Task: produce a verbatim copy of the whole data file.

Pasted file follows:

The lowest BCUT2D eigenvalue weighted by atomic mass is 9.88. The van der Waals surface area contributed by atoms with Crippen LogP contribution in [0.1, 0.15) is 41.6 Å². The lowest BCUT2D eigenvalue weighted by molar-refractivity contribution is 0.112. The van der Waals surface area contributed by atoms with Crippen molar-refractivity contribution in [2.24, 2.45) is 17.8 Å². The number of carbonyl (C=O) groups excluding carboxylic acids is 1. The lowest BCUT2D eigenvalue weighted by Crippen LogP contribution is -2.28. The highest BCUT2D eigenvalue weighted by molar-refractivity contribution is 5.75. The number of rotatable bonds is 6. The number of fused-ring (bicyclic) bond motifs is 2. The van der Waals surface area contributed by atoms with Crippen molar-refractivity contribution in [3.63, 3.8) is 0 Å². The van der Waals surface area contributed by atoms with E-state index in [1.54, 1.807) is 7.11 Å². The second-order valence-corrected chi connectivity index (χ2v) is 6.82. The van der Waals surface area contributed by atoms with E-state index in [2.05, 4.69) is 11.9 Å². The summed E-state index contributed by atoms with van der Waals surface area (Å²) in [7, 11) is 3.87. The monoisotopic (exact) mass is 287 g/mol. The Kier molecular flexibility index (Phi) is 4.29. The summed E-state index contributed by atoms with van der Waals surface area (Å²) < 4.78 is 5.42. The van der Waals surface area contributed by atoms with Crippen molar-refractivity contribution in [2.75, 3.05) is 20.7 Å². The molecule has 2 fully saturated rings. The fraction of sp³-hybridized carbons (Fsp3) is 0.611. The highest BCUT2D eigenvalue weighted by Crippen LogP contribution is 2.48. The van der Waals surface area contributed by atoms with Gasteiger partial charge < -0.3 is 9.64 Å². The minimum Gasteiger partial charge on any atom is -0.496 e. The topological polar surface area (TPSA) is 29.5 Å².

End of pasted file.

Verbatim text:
The lowest BCUT2D eigenvalue weighted by atomic mass is 9.88. The van der Waals surface area contributed by atoms with Crippen LogP contribution in [0.1, 0.15) is 41.6 Å². The lowest BCUT2D eigenvalue weighted by molar-refractivity contribution is 0.112. The van der Waals surface area contributed by atoms with Crippen molar-refractivity contribution in [2.24, 2.45) is 17.8 Å². The number of carbonyl (C=O) groups excluding carboxylic acids is 1. The lowest BCUT2D eigenvalue weighted by Crippen LogP contribution is -2.28. The highest BCUT2D eigenvalue weighted by molar-refractivity contribution is 5.75. The number of rotatable bonds is 6. The number of fused-ring (bicyclic) bond motifs is 2. The van der Waals surface area contributed by atoms with Crippen molar-refractivity contribution in [3.63, 3.8) is 0 Å². The van der Waals surface area contributed by atoms with E-state index in [1.54, 1.807) is 7.11 Å². The second-order valence-corrected chi connectivity index (χ2v) is 6.82. The van der Waals surface area contributed by atoms with E-state index in [2.05, 4.69) is 11.9 Å². The summed E-state index contributed by atoms with van der Waals surface area (Å²) in [7, 11) is 3.87. The monoisotopic (exact) mass is 287 g/mol. The Kier molecular flexibility index (Phi) is 4.29. The summed E-state index contributed by atoms with van der Waals surface area (Å²) < 4.78 is 5.42. The van der Waals surface area contributed by atoms with Crippen molar-refractivity contribution in [2.75, 3.05) is 20.7 Å². The molecule has 2 fully saturated rings. The fraction of sp³-hybridized carbons (Fsp3) is 0.611. The highest BCUT2D eigenvalue weighted by Crippen LogP contribution is 2.48. The van der Waals surface area contributed by atoms with Gasteiger partial charge < -0.3 is 9.64 Å². The minimum Gasteiger partial charge on any atom is -0.496 e. The topological polar surface area (TPSA) is 29.5 Å².